WASHINGTON — A proposal from the Federal Reserve could limit debit interchange fees—charges associated with accepting debit-card payments—to 12 cents per transaction. If enacted, the proposal stands to benefit small businesses.
The average interchange fee for debit transactions in 2009 was 44 cents per transaction, according to Fed research. “Setting a cap ensures that no issuer is able to receive an interchange fee at an unreasonably high level,” the proposal says.
The fee cap would apply to banks and card issuers with assets of $10 billion or more, but not government-administered programs and certain prepaid debit cards. Another part of the proposal seeking to ease restrictions on the routing of debit transactions to particular networks would affect all issuers.
Retailers are pleased with the proposal. “Today’s proposed rules are a step forward in bringing fairness and transparency to the debit-fee system,” Mallory Duncan, chairwoman of the Merchant Payments Coalition, said in a statement, applauding the “historic swipe-fee reforms passed by Congress earlier this year.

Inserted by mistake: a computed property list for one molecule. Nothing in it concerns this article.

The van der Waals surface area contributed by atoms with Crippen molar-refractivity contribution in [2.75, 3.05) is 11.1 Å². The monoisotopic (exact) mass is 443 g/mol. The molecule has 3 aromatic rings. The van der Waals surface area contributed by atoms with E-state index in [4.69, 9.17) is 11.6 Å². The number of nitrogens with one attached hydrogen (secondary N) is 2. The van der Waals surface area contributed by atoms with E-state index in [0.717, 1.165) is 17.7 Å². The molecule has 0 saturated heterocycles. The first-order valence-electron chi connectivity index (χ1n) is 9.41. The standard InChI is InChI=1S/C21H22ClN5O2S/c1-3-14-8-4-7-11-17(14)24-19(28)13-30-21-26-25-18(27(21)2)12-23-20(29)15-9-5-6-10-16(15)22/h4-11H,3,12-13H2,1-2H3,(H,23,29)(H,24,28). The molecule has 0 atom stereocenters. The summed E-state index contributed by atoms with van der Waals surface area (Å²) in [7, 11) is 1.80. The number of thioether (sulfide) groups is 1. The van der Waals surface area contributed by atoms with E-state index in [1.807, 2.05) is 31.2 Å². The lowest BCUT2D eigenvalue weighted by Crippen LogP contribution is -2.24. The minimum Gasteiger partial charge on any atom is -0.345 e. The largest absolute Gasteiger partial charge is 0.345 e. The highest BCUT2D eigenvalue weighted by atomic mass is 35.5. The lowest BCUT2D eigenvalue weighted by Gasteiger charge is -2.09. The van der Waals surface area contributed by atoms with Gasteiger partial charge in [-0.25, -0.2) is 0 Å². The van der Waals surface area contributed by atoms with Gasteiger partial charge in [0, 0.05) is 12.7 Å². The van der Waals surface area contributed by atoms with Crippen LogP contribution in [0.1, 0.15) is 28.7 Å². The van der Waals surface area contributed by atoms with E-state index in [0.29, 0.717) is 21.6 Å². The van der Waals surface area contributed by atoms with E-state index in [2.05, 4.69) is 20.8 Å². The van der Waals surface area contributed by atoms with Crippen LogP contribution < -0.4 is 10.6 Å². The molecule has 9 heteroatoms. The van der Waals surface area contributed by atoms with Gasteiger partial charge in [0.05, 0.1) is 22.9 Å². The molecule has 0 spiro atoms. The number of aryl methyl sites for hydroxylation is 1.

“Today’s proposal will result in savings for small businesses and consumers,” she added. “While no interchange fees should be allowed on debit transactions, the Fed’s proposal demonstrates real progress toward that reasonable goal—and parity between checks and debit cards.”
Some banks, however, are not pleased with the proposal. TCF National Bank filed an injunction against any rules resulting from Dodd-Frank Wall Street Reform & Consumer Protection Act that makes the Fed’s action possible. Dodd-Frank became law in July, calling for curbs on debit- and credit-card fees.
Public comment on the proposal is open through Feb. 22, 2011, with a final rule to be issued April 21.